49 prisoners have been killed and 12 injured in a pre-dawn Mexican prison brawl between rival drug gangs as prisoners fought themselves with blades, bats, sticks and stones then set fire to a storage area.
Drug-trafficking has prospered in broad daylight with the country’s drug war stretched with few signs that Mexico’s drug cartels are waning in power.
The brawl took place a day before Pope Francis’ arrival in Mexico City, a visit that is scheduled to include a trip next week to another prison in the border city of Ciudad Juarez.
Regional governor Jaime Heliodoro Rodríguez Calderón confirmed the number of deaths at the Topo Chico prison yesterday and attributed the bloodshed to a clash between two gangs, the Gulf Cartel and Los Zetas. The criminal groups, which were once partners, have fought for control of crime and smuggling territories in Mexico’s troubled northeastern states.
During a press conference governor Calderón listed 40 names of confirmed victims of the brawl, saying five of the remaining bodies had been scorched by fire and some four others remained unidentified. One of the injured was in a critical condition.
Higher officials in Mexico say the Ciudad Juarez prison has improved in recent years, with gangs no longer ordering crimes in the city from behind bars, though priests working in the diocesan prison ministry and with the families of inmates say problems persist such as inmates having to pay for protection and privileges.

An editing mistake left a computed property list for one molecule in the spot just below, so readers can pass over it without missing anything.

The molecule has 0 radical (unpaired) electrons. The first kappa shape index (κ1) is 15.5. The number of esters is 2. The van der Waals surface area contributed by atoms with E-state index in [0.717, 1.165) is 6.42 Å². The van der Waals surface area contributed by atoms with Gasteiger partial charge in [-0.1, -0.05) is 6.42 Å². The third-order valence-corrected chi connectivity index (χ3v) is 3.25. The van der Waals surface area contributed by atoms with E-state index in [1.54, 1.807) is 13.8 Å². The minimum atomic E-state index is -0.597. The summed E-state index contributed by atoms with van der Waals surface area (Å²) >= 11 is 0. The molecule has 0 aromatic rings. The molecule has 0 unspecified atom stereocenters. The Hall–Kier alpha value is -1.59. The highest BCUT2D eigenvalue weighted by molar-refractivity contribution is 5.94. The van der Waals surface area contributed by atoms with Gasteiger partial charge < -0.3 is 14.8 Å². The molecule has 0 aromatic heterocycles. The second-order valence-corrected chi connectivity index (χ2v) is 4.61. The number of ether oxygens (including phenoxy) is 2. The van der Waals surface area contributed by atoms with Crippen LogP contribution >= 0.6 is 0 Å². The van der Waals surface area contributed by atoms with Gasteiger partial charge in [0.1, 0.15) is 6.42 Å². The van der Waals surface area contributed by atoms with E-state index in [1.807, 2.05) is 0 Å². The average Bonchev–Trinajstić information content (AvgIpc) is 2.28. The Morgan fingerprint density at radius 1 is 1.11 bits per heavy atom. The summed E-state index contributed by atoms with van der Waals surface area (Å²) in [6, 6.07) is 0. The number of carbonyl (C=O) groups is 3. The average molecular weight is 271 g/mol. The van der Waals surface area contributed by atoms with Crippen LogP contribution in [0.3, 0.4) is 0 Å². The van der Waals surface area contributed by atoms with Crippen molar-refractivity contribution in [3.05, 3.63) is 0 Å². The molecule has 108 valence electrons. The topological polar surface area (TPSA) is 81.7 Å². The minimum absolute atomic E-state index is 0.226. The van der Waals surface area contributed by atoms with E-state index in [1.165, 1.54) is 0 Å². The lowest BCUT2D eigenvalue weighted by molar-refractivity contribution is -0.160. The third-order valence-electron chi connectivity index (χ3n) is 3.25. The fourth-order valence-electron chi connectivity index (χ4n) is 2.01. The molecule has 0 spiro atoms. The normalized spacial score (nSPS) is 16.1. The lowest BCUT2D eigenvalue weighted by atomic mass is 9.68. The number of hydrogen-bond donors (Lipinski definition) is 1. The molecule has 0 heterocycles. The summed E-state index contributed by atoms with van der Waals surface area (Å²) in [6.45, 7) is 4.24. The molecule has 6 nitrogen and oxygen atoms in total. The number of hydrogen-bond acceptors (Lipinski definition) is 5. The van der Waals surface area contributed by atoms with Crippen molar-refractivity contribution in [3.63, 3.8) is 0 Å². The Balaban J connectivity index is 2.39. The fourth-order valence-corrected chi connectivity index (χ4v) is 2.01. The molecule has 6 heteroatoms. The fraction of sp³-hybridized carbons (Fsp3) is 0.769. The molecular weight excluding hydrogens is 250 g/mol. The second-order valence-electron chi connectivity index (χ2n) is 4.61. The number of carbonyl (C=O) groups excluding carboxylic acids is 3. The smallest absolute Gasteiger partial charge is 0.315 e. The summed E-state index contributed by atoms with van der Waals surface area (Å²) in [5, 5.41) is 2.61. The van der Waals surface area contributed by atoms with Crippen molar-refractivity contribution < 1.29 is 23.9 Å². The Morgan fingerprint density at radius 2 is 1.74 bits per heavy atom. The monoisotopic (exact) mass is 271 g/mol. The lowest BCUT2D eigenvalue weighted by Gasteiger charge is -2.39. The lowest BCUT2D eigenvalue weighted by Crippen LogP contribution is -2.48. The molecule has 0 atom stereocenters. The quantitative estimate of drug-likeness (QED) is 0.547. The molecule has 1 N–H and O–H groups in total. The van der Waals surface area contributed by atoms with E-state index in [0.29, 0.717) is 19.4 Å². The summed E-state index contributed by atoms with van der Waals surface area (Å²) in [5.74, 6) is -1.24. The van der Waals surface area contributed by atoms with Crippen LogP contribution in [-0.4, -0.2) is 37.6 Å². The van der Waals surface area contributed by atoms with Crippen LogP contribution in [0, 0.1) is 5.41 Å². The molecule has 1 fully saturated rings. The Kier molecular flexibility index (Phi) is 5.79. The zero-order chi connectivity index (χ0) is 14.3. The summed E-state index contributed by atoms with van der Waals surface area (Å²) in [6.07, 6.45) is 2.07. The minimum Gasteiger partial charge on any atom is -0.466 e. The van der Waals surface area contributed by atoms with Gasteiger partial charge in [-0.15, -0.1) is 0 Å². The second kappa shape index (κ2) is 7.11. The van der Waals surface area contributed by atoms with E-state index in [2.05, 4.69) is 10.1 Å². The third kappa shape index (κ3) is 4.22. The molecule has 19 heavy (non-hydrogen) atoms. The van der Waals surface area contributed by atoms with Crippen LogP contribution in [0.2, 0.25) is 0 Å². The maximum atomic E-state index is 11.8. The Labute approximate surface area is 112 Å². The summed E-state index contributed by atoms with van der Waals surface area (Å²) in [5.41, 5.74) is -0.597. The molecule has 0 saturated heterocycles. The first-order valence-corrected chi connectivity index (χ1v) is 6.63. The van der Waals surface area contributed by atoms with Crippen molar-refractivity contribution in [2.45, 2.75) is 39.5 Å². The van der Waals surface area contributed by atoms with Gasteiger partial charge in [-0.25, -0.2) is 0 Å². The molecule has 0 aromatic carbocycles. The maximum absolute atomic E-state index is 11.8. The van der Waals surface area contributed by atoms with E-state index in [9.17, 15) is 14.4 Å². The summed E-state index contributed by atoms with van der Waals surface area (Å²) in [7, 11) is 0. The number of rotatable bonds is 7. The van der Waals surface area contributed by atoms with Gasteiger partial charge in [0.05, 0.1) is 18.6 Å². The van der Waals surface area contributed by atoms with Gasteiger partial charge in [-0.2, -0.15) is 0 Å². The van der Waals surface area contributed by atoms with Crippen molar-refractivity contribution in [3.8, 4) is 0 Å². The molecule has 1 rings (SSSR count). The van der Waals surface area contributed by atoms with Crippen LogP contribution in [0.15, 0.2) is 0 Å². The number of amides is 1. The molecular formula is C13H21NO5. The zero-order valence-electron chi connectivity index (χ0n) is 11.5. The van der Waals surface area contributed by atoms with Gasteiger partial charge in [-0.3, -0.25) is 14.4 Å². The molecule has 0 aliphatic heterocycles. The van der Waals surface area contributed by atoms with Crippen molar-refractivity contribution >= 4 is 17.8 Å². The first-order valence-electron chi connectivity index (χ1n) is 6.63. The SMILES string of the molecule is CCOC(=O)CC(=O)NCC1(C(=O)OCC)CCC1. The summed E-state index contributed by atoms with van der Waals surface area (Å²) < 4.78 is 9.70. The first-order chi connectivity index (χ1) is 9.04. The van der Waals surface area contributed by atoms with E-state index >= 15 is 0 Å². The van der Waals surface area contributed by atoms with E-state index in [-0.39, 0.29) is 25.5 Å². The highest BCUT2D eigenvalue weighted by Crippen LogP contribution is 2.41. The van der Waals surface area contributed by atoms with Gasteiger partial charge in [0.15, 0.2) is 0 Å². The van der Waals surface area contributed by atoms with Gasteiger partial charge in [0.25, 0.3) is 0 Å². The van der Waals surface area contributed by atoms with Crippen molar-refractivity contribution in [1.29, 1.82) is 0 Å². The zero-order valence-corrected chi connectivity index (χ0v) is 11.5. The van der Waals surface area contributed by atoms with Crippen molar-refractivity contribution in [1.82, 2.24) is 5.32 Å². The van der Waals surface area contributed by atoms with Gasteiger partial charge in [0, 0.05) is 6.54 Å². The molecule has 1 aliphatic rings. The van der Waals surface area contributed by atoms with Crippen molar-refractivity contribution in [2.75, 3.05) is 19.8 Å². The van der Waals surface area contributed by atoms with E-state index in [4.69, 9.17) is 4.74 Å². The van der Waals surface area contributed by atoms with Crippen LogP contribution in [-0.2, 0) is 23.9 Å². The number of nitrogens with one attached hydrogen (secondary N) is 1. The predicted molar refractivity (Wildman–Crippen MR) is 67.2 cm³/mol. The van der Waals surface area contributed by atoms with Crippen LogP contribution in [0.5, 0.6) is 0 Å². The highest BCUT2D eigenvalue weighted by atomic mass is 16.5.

Different families surrounded the prison gates where the names of the dead prisoners were posted to learn the fate of their loved ones.
One 63-year-old Maria Guadalupe Ramirez cried: “Ayyy, my son is on the list!” when she saw that the name of her son, Jose Guadalupe Ramirez Quintero, 26, was on the list.
“He had already gotten out. They picked him up again just for drinking. … There is injustice in this prison,” she said, wailing and shaking her fists.
Fr Oscar Enriquez, director of the Paso del Norte Human Rights Center in Ciudad Juarez, who works with families of the prisoners, said: “There’s a certain control by groups inside the prison. This has not completely been eradicated.”
Few Latin American prisons fulfill their basic functions of punishing and rehabilitating criminals. Not only are prisoners frequently subjected to brutal treatment in conditions of mass overcrowding and extraordinary squalor, but many jails are also themselves run by criminal gangs.
In Mexico prison deaths have risen in tandem with the expansion of organized crime, from 15 in 2007 to 71 in 2011 and more than 80 in the first three months of this year, according to Eduardo Guerrero, a security expert.
Fr Robert Coogan, an American prison chaplain in Saltillo, 30 miles west of Monterrey, said the Topo Chico prison suffered from self-rule.
“They know how to calm the authorities down by doing things that are pleasing to the authorities,” Fr Coogan said, referring to the way inmate leaders keep prisons with self-rule clean, maintained and orderly as a way to keep wardens on their side.
“The reason for [inmates] controlling the prison is that you cannot have an escape every time someone comes in. But sometimes they will use their manipulation … to get the people they want to release all in one place. Once they get them in one place, then they’ll set them free,” he said.